It would be horrible to be in the care of someone you didn't feel safe with. I've been in that sitaution and just felt anxious and sick. I was afraid to go to sleep.
  3. by   alkaleidi
    I agree too -- procedures shouldn't be gender specific.

    However, I do occasionally offer to do certain things for a couple of guys I work with, and it's not out of sexism, just helpfulness. If an RN who is male has to find someone to stand in the room while he does a certain nursing procedure, sometimes I think it is helpful to offer to do the procedure for him in times of craziness, to eliminate tying up 2 staff for a 1-staff procedure and just help out. Of course for me, this applies to the ED. If in an area where things weren't so fast-paced, I'd just pop in and be present for them to do what they have to do.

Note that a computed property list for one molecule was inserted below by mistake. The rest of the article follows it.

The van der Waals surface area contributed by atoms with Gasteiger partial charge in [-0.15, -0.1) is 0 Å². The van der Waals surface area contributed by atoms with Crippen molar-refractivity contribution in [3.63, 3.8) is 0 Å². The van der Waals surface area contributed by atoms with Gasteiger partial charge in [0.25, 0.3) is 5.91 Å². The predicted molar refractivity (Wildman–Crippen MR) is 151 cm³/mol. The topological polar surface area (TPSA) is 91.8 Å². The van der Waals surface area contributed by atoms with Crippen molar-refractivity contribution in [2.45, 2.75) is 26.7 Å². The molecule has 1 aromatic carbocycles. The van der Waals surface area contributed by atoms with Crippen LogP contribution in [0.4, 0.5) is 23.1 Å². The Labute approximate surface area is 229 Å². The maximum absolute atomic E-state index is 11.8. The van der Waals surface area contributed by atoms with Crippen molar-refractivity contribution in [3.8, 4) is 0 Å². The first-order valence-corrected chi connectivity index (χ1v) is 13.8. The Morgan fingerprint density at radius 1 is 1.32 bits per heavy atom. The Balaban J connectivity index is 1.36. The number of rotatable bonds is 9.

But yeah, in terms of genitalia, or sex, both sexes are capable of doing the same things, right and wrong, so the expectation should be for BOTH sexes to act professionally.
  4. by   ewattsjt
    It is the patient we are there to care for. If they want a female nurse, they should have one. It is a matter of dignity and not disrespect of the male nurse. The problem arises when you have a male who requests all male staff and is totally ignored upon that request. I work in surgery. It was on my day off. A male had previously asked that he be granted an all male room (like some females do). Instead of asking me to work on a day off like they would have on a female case, they did nothing and gave him an all (except the doc) a female room.